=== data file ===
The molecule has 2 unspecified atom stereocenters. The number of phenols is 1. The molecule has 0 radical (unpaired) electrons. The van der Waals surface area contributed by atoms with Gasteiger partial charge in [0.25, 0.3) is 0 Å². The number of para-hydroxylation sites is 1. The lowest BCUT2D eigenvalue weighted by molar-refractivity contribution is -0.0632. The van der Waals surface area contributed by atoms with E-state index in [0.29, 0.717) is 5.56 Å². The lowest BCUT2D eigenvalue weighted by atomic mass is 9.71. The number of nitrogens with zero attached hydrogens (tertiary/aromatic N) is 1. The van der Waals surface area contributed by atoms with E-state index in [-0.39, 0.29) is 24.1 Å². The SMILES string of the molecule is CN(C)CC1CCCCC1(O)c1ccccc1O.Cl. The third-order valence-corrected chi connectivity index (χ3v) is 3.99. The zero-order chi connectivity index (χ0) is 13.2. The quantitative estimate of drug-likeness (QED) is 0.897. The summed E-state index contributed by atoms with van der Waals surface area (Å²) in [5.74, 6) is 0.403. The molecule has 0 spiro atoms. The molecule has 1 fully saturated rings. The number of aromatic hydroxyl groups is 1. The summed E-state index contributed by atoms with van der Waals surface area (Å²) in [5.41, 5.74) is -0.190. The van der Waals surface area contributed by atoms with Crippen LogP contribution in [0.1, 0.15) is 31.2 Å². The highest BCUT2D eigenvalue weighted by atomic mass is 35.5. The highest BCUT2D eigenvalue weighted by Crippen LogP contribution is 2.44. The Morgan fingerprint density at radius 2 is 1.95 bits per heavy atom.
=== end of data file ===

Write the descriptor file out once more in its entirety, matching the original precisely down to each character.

The molecule has 2 unspecified atom stereocenters. The number of phenols is 1. The molecule has 0 radical (unpaired) electrons. The van der Waals surface area contributed by atoms with Gasteiger partial charge in [0.25, 0.3) is 0 Å². The number of para-hydroxylation sites is 1. The lowest BCUT2D eigenvalue weighted by molar-refractivity contribution is -0.0632. The van der Waals surface area contributed by atoms with E-state index in [0.29, 0.717) is 5.56 Å². The lowest BCUT2D eigenvalue weighted by atomic mass is 9.71. The number of nitrogens with zero attached hydrogens (tertiary/aromatic N) is 1. The van der Waals surface area contributed by atoms with E-state index in [-0.39, 0.29) is 24.1 Å². The SMILES string of the molecule is CN(C)CC1CCCCC1(O)c1ccccc1O.Cl. The third-order valence-corrected chi connectivity index (χ3v) is 3.99. The zero-order chi connectivity index (χ0) is 13.2. The quantitative estimate of drug-likeness (QED) is 0.897. The summed E-state index contributed by atoms with van der Waals surface area (Å²) in [5.74, 6) is 0.403. The molecule has 0 spiro atoms. The molecule has 1 fully saturated rings. The number of aromatic hydroxyl groups is 1. The summed E-state index contributed by atoms with van der Waals surface area (Å²) in [5.41, 5.74) is -0.190. The van der Waals surface area contributed by atoms with Crippen LogP contribution in [0.1, 0.15) is 31.2 Å². The highest BCUT2D eigenvalue weighted by atomic mass is 35.5. The highest BCUT2D eigenvalue weighted by Crippen LogP contribution is 2.44. The Morgan fingerprint density at radius 2 is 1.95 bits per heavy atom.